The news of this trial has infuriated many, leading to a protest outside of the courthouse:

But it also upset many on Twitter, including famous individuals, who have long supported Gray's family:

Controversy of the Day

Democratic congressman convicted of bribery? Oh, sh*t!


There's Representative Fattah. (House Committee on Education and the Workforce Dem/Flickr)

A federal jury has convicted Pennsylvania Representative Chaka Fattah on charges of bribery, money laundering, racketeering, fraud, and more.

He will be sentenced in October and faces up to 20 years.

In a letter to Speaker Paul Ryan (who had called for his immediate removal), Fattah said:

“I’m very sorry about the results that the jury rendered yesterday, and because of that my resignation is effective Oct. 3, 2016. Despite my resignation, I am working to clear my name of these charges and plan to mount an appeal.”

Fattah, hours after writing the letter, abruptly resigned. In another, one-paged letter to Speaker Ryan, Fattah wrote:

"Upon reflection, I hereby make official my resignation from the U.S House of Representatives effective immediately."

Fattah was first indicted in 2015 for mishandling campaign funds and had now joined the infamous list of more than two dozen members of Congress who have been indicted since 1980.

Issue of the Day

Obama isn’t happy with the Supreme Court’s historic immigration ruling

immigration ruling

Barack Obama isn't pleased. (marcn/Flickr)

The US Supreme Court split in a dramatic 4-4 vote regarding President Obama's executive action on immigration reform. It will halt the administration's efforts for the rest of Obama's term.

The action would have protected nearly 5 million undocumented immigrants from deportation through Deferred Action for Parents of Americans and Lawful Permanent Residents (DAPA) and the Deferred Action for Childhood Arrivals (DACA).

These programs aimed to protect children and families from deportation. (Need more context? Browse our handy explainers.)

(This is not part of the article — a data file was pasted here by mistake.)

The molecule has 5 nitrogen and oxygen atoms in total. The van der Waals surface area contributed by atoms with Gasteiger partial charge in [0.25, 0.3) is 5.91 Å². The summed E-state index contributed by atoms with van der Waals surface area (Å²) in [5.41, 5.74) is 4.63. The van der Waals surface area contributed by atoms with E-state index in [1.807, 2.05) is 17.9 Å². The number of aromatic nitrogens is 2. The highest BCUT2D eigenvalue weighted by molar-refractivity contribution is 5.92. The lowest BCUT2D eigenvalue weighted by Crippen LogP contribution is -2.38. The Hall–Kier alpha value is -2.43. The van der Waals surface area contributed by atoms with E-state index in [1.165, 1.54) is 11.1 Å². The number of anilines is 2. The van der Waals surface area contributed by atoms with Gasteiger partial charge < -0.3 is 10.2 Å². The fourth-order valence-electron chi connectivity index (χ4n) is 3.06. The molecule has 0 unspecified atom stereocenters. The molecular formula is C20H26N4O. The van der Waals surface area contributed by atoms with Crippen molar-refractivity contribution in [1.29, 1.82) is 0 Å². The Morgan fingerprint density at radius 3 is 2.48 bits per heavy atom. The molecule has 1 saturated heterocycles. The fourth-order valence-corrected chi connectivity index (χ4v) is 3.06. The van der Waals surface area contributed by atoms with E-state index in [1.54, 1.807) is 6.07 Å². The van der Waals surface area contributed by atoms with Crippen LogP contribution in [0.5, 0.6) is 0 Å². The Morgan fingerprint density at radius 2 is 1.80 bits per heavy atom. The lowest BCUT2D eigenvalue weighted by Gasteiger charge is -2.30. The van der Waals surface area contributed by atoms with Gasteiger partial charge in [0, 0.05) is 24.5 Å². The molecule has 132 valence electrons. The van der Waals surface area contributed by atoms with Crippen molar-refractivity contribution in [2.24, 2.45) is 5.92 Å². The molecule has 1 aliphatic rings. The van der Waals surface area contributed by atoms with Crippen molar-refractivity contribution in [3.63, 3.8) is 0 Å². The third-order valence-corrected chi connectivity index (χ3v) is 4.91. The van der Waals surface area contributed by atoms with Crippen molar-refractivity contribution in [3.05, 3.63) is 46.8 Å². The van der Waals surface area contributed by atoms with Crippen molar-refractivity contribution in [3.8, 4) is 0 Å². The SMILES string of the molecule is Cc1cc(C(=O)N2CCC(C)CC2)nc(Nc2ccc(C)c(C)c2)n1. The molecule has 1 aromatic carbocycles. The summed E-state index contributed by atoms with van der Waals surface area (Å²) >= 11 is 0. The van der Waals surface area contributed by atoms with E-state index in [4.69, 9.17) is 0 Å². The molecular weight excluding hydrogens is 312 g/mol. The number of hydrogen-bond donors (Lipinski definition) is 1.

This ruling is a major hit to the Obama administration, and Obama responded by expressing his disappoint:

Obama said it was heartbreaking for the millions of Americans living in the country, he was frustrated that the ruling came out because Republicans refused to approve a Supreme Court justice:

"Our founders conceived this country as refuge for the world. Welcoming wave after wave of immigrants kept us youthful and dynamic and entrepreneurial. It has shaped our character and it has made us stronger. But for more than two decades now our immigration system, everybody acknowledges, has been broken.

And the fact that the Supreme Court wasn't able to issue a decision today doesn't just set the system back further, it takes us further from the country that we aspire to be."

Obama isn't the only one frustrated by the ruling, there are many others who support immigration reform and are disappointed in the failure of its passing due to a split vote:

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Dogs take the Brexit | Warren tries out | Republicans fail | and more

Allison Hollender

Allison is originally from Fresno, California, but made her way to the beautiful Central Coast, where she is a student at UC Santa Cruz, earning a degree in both history and politics, working as a reporter for City on a Hill Press, and guzzling gallons of coffee. She is a lover of television and all things Amy Poehler. Follow her embarrassing attempts at jokes on Twitter @alleyrenee16.